Mock Medusa is starting to take shape

The decision was made to build a human-powered jellyfish. Now how do we do it? While continuing to update my jellyfish files and working on a schedule I’ve started to write up a set of design parameters for the sub. Although I’m sure that there are any number of ways to accomplish the same or better end results most of my design decisions are based on available funds and the extreme limitations of my home shop.

1. Race Category: The sub will be entered into the one-person non-propeller category. This is being done to keep the size, complexity of the pedal drive mechanism and costs low. It also allows us to transport the sub in a van instead of a trailer or larger truck.

2. Size: Approximately 8-10 feet long with an 8-10 foot diameter bell. The bell will be able to be pulled down to 4 feet in diameter for transport and launching. I’ve got a 7-1/2 foot ceiling in my garage. This will proove interesting.

3. Layout: The operator will be in a prone position in a cylindrical hull in the center of the bell. A plastic hemisphere at the end of the hull will allow excellent visibility not only for the operator but also for the support and safety divers. Entry and exit of the operator will be through this hemisphere. This will eliminate the need to go into the bell to access the sub. 

4. Pedal Mechanism: We will use a conventional bicycle type pedal drive. This will give the most flexibility for varying the gear ratio to the final drive, it’s very simple and reliable and pretty efficient. The main concern is that if we use pedal clips on the pedals it may be difficult to provide access to the pedals for the support diver if they have to extract the operator, toe clips may be better.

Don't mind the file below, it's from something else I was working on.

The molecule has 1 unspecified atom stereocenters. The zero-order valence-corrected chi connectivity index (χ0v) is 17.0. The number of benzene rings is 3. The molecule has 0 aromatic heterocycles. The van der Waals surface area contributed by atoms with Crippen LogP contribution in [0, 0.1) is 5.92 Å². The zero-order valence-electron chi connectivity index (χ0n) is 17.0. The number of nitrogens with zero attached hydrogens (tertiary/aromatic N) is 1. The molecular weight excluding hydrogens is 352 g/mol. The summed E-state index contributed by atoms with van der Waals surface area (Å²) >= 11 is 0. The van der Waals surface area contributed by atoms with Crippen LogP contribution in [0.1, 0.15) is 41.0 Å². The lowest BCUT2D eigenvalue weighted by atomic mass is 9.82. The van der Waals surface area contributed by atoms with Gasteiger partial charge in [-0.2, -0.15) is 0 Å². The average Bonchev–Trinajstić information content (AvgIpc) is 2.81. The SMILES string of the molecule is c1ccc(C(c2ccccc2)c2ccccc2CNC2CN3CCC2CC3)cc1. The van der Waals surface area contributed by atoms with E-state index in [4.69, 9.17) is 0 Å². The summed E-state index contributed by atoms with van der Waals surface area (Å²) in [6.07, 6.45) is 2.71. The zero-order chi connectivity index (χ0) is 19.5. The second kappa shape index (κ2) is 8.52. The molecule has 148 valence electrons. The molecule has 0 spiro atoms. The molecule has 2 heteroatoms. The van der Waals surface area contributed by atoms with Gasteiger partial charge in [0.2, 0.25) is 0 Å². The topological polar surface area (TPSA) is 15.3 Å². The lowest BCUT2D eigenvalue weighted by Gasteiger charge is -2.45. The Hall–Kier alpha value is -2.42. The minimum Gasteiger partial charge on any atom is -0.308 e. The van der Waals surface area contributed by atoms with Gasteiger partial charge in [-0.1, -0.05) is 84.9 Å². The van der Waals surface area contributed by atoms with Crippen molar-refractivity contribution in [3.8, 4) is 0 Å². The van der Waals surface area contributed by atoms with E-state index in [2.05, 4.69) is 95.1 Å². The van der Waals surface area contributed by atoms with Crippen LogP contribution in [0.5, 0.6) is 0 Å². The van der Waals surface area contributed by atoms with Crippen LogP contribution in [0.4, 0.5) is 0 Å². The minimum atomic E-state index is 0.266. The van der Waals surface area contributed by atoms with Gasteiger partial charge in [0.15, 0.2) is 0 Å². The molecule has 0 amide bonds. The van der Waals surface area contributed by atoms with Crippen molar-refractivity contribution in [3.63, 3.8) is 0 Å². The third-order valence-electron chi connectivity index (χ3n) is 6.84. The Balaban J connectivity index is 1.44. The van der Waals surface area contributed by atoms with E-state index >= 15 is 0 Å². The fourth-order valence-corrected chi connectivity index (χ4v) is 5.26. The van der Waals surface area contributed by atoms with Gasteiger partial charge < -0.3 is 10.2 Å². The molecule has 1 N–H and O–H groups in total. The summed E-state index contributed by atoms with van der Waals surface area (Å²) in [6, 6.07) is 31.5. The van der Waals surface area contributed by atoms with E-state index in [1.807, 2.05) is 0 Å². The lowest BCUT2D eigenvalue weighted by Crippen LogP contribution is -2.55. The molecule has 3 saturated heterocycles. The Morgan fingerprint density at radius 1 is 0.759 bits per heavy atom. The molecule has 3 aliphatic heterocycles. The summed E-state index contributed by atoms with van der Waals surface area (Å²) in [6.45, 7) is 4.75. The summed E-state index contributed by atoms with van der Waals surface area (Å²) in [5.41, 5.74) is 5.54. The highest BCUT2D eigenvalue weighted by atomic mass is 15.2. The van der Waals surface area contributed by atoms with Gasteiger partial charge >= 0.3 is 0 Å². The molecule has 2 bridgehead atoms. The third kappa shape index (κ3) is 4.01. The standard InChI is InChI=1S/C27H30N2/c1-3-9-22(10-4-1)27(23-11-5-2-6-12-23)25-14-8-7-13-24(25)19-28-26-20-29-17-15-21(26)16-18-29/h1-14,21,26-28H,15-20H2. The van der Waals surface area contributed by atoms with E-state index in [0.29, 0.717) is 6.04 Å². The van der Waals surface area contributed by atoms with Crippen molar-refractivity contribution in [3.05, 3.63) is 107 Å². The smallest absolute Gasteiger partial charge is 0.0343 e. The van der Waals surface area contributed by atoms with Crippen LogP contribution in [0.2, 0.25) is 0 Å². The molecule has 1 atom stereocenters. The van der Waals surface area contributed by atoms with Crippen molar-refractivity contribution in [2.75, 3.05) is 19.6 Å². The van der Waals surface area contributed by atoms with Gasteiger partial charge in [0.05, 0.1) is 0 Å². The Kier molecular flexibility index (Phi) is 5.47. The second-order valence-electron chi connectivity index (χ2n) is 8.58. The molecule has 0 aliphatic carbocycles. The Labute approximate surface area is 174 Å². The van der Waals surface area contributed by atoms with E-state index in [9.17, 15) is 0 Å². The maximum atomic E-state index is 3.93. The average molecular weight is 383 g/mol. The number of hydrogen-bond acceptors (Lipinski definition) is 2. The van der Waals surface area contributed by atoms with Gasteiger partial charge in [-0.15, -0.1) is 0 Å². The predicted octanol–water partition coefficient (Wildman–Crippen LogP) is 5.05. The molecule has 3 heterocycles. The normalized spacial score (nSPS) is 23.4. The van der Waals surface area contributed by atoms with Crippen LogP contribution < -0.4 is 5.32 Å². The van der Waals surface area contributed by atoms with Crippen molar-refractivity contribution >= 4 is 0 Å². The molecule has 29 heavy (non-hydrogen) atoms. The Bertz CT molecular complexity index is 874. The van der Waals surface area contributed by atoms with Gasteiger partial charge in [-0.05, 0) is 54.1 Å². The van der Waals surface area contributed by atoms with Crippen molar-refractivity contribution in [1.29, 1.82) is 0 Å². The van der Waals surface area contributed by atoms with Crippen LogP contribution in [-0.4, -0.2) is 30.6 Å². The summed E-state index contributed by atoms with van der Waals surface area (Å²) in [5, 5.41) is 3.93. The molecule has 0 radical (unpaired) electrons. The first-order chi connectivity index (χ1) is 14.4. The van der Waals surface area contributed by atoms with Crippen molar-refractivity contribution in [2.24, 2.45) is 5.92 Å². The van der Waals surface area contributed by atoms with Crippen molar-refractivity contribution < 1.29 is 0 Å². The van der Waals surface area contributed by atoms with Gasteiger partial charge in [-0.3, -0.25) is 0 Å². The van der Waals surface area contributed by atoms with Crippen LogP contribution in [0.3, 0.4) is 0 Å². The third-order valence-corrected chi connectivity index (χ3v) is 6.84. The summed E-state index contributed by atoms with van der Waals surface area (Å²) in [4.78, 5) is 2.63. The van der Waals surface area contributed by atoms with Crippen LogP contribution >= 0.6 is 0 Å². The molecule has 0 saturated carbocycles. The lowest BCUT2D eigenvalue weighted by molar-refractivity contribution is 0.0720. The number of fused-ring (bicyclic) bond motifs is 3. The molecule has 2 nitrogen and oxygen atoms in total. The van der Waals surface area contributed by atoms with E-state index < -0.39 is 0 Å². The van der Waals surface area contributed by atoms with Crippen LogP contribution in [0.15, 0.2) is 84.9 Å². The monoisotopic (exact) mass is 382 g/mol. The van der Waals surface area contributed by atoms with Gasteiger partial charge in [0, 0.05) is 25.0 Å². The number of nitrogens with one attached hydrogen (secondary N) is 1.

5. Bell Operating Mechanism: The pedals will operate a scotch yoke mechanism which in turn will make the bell open and close. At least it sounds simple. 

6. Bell Construction: Ideally I would like to use a cast silicone bell with internal ribs. This would give the appearance of a jellyfish, would stretch and shrink during the open and close motion and would allow the simulated bioluminescence to show through. Aside from the cost of the silicone, making a suitable mold and having enough horsepower to stretch it open, how hard can this be? 

7. Steering and Depth Control: To be finalized. Some of the ideas are a rudder and stern planes ( easiest, but neither of which a jellyfish has), articulate the hull to bend and use that for directional control, having the bell articulated so that it would be pointed in the direction we want to go or my favorite, inertial directional control with no external control surfaces. 

8. Ballast: The sub will initially be ballasted to a neutrally buoyant condition. On board ballast tanks will allow for fine tuning.

9. Trim: Trim tank bow and stern with a reversible water pump to move water between the tanks.

10. Safety Features: Per ISR sub guidelines

11. Speed: Right now we are just looking a making it down the course before the operator runs through his tank of air. The fun will be in making the propulsion system work. Next race we’ll go for speed.

12. Cost: Under $5,000

Next entry should have some sketches.

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One Response to Mock Medusa is starting to take shape

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